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Suicide Prevention Month 2019

The Department of Defense (DoD) and the Military Health System (MHS) observe Suicide Prevention Month 2019 to increase awareness about behavioral health care services and promote and enhance suicide prevention, intervention, and postvention for service members and their families. Our goal is to reduce stigma and increase awareness in order to facilitate help-seeking behaviors. MHS will highlight that strength and resilience are possible through support networks and the use of DoD and Department of Veterans Affairs (VA) resources. 

Suicide Prevention Month

Suicide Prevention Month is a prime opportunity for the U.S. Department of Defense and the Military Health System to raise public awareness of suicide risk among Service members, Veterans and beneficiaries.

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Suicide prevention: Eliminating the stigma

Article
1/10/2019
Marines may feel lonelier during the holidays as a result of being away from their families and supporters. Behavioral health specialists report depression and suicide ideation rates increase during the holiday season and into the post-holiday period in the Marine Corps, according to the Headquarters Marine Corps Force Preservation Directorate. (U.S. Marine Corps photo)

Emotional pain is the same as physical pain, it needs treatment for it to be better

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A pain in the brain may be a migraine

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11/15/2018
Migraines affect women more than men with many options for treatment.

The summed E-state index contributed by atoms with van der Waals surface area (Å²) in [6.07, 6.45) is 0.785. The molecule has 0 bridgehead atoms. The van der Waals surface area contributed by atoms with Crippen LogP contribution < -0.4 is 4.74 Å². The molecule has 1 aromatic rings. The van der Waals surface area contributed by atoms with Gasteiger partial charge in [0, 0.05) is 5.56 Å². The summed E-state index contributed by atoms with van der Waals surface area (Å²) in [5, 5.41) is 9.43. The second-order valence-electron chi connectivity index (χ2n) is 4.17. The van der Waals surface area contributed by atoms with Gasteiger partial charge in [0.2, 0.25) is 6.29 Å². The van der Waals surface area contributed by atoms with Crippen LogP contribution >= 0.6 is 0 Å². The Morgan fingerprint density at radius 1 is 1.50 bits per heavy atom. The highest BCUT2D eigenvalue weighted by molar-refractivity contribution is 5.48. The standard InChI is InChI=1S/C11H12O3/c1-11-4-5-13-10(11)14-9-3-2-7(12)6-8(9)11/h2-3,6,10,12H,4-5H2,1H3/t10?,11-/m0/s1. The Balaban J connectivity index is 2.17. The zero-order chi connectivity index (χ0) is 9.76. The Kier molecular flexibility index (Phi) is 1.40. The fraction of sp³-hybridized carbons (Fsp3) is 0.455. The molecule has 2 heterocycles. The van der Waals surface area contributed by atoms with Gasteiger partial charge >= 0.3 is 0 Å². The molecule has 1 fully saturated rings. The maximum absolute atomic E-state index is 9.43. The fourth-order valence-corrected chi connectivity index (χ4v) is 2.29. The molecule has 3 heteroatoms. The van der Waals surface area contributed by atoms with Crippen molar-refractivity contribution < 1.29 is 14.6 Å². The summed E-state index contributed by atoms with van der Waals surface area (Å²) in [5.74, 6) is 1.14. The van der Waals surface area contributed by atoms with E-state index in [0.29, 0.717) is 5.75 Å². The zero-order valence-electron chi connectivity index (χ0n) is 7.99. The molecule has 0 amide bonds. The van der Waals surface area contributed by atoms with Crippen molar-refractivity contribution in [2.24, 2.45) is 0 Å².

Women affected three times more frequently than men

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DHA IPM 18-019: Guidance for Service Implementation of Separation Mental Health Assessments

Policy

This Defense Health Agency-Interim Procedures Memorandum (DHA-IPM), based on the authority of References (a) through (c), and in accordance with the guidance of References (d) through (g): • Assigns responsibilities and provides instructions for implementing Reference (d), which requires an MHA for Service members prior to separation in accordance with References (e) through (g). • Is effective immediately; it will be incorporated into DHA-Procedural Instruction xxxx.xx, “Separation History and Physical Examination.” This DHA-IPM will expire effective 12 months from the date of issue.

Women and depression

Article
10/30/2018
Mental health technicians assigned to the 48th Medical Group Mental Health Flight converse in the hospital reception area at Royal Air Force Lakenheath, England. The Mental Health Flight is one of many resources available to assist with depression and other mental health concerns. (U.S. Air Force photo/Airman 1st Class Shanice Williams-Jones)

1 in every 8 women develops clinical depression during her lifetime

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Depression awareness: Reach out for yourself, and for others

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10/17/2018
In memory of his younger brother, retired Army Master Sgt. Guillermo “Bill” Leal Jr. has devoted the past several years of his nursing career to helping wounded warriors. (Courtesy photo)

There’s hope, and help, for a common condition

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Pilot Program on Investigational Treatment of Members of the Armed Forces for TBI and PTSD

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10/9/2018

HR 3304, NDAA for FY 2014, Sec. 704

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Labyrinth: This path is made for mindful walking

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9/27/2018
Wounded warriors at the National Intrepid Center of Excellence are introduced to the indoor labyrinth during early days of their four-week intensive outpatient treatment program. (Photo courtesy of NICoE)

NICoE uses ancient symbol to promote healing

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Paying attention, knowing the signs: How teenagers can help save a life

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9/27/2018
Air Force Maj. William Logan, a chaplain with the 35th Fighter Wing, holds a picture of his son, Zac, who committed suicide. Suicide among teenagers remains a concern. (U.S. Air Force photo by Airman 1st Class Jordyn Fetter)